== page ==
Tuesday, September 7, 2010

Cow Toenails—What’s Writing Got to Do with Them?!?
A Bit of Serious Fun.

Jim Schaefer

I personally like to savor stories that make me laugh out loud but have a really serious meaning behind. One such story that I encountered very recently had to do with cow toenails.
The story goes like this. Robert Kegan, a scholar who has fascinating research into meaning-making, said that a mother told him a story about her preschool-age son, Johnny, who went up to her one day and said that he needed some “cow toenails.”

Since the family lived in the suburbs and not a rural area with farms nearby, the mother’s first concern was how in the world she would be able to obtain cow toenails, but she was even more intrigued by why her son needed these items.
When the mother asked Johnny about why he needed cow toenails, Johnny informed her that he was starting a farm and wanted to plant cow toenails to grow some cows.
While the mother was pleased that her cute Johnny was so inventive, she decided that since Johnny had raised the issue, it might be a good time to teach him a little about “the birds and the bees” (or, in this instance, cows).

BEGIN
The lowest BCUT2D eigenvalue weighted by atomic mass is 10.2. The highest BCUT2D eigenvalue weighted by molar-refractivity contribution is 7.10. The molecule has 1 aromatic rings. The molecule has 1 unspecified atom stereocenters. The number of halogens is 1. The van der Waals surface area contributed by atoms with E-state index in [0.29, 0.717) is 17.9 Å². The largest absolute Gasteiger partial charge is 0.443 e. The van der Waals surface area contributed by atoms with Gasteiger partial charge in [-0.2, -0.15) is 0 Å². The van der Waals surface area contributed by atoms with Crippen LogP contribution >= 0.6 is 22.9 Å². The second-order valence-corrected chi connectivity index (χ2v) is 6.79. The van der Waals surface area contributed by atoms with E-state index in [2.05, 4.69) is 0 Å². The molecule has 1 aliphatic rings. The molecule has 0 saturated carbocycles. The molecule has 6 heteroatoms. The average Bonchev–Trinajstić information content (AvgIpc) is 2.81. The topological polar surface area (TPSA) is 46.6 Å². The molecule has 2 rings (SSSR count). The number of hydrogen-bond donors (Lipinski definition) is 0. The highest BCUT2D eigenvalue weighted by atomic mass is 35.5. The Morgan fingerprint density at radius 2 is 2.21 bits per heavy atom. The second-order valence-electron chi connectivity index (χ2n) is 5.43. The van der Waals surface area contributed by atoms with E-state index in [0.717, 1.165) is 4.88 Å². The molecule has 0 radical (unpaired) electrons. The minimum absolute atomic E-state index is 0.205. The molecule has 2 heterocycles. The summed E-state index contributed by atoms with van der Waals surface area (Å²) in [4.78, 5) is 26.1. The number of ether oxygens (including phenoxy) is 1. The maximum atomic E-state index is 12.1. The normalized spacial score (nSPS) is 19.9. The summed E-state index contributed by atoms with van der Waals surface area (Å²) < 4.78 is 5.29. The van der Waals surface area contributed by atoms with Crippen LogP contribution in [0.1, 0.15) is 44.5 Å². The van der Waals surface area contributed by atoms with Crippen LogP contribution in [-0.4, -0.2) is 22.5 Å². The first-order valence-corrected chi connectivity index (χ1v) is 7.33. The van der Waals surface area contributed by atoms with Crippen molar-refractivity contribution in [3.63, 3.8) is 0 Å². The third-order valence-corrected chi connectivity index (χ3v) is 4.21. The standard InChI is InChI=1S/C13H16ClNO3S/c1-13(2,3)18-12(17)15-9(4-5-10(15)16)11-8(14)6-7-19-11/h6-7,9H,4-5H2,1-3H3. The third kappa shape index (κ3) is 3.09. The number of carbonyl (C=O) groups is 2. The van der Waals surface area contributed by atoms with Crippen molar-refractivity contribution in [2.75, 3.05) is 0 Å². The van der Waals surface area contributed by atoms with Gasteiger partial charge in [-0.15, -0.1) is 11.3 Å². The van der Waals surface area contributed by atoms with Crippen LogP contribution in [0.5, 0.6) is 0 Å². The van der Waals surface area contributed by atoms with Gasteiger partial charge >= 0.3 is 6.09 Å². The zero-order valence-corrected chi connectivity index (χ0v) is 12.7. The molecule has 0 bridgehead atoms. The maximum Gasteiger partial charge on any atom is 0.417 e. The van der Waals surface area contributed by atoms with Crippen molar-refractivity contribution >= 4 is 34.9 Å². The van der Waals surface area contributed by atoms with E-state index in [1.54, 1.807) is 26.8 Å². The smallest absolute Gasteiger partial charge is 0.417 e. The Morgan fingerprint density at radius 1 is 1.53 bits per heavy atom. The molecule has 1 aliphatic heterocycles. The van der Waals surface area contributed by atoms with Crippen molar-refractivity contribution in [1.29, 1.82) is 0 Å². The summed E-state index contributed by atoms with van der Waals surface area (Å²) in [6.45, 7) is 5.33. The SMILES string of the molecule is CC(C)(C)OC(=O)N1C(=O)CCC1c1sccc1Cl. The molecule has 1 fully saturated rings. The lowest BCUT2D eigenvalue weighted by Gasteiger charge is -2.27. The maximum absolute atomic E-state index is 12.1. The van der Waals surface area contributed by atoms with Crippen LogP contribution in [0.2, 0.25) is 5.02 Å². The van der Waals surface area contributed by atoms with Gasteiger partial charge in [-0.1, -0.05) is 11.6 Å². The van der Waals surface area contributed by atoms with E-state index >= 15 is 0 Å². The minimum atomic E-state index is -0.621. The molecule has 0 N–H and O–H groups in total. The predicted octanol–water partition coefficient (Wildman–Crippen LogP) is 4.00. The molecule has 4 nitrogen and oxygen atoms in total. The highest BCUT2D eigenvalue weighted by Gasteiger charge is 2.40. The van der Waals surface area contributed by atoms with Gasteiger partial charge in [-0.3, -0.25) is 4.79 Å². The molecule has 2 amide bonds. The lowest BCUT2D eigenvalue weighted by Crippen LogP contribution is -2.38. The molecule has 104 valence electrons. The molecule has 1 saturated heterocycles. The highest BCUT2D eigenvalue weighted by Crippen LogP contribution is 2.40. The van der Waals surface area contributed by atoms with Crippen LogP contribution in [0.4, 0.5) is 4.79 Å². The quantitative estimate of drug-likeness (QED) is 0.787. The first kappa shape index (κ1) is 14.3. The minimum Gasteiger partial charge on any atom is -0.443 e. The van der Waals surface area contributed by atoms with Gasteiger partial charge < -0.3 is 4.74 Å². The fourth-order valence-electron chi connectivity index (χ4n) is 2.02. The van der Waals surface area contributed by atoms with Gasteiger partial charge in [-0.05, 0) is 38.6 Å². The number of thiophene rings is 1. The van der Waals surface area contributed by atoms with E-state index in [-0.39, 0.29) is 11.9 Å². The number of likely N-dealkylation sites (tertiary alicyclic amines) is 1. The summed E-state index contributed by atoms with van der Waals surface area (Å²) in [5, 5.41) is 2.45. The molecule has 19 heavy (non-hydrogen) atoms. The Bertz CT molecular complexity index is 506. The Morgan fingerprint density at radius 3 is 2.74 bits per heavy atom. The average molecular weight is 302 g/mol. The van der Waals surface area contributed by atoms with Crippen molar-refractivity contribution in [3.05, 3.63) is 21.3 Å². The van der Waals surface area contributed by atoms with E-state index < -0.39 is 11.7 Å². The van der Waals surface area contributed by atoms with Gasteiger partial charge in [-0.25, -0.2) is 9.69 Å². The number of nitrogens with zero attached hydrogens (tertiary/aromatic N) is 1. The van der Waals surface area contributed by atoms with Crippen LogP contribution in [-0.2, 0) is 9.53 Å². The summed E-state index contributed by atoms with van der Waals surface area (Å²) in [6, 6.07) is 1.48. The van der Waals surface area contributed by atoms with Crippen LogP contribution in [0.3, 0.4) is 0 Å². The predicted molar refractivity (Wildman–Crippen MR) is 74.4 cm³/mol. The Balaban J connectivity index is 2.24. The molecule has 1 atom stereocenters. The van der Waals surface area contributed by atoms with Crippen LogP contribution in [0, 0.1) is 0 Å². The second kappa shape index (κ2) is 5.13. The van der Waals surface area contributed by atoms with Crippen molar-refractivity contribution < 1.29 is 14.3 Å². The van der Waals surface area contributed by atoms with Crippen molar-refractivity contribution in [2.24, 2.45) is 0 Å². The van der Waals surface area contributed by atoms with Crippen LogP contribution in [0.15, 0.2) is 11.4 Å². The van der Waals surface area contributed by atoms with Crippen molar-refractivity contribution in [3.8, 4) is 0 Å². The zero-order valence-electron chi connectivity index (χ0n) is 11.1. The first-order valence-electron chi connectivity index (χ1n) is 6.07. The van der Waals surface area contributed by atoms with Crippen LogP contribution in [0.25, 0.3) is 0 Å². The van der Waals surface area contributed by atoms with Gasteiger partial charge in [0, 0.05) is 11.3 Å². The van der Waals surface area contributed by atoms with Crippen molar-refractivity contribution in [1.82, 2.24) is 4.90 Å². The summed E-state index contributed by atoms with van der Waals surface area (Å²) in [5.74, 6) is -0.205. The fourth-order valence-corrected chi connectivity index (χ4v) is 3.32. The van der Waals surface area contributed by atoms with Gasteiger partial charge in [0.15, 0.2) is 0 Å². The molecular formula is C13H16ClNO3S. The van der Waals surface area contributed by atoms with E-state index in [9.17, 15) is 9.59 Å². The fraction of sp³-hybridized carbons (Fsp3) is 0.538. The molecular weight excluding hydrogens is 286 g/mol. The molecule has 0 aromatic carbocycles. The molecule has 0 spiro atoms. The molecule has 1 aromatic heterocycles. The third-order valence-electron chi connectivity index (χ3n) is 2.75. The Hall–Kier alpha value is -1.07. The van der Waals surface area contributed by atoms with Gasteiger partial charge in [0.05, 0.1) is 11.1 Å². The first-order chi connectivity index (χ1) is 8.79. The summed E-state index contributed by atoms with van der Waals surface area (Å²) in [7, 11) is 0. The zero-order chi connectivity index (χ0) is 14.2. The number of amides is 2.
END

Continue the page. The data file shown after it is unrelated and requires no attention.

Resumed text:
After telling Johnny a few basic facts about reproduction, the mother said, “So you see, Johnny, that is where baby cows really come from.” Johnny, who had been listening intently, paused for a few moments and then replied, “Not on my farm!”
I read about this story in Michael Ignelzi’s chapter, “Meaning-Making in the Learning and Teaching Process,” in a book, Teaching to Promote Intellectual and Personal Maturity: Incorporating Students’ Worldviews and Identities in the Learning Process, edited by M. B. Baxter (San Francisco: Jossey-Bass, 2000).

What does writing have to do with the story about cow toenails? Because children like Johnny tend to be very honest about what they are thinking and feeling as well as what they do and don’t understand. These children often provide clear insights into truisms about how human beings function. The story about Johnny illustrates some key developmental principles, including the fact that humans write about how they actively construct their own reality during the process of meaning-making (p. 5).

The story about the cow toenails helps in two ways. First, it is funny and unusual. Second, it does get people thinking not only about the questions that children raise but also other questions in their own existence that may seem—well, awkward but interesting and a rich source for a writing topic.

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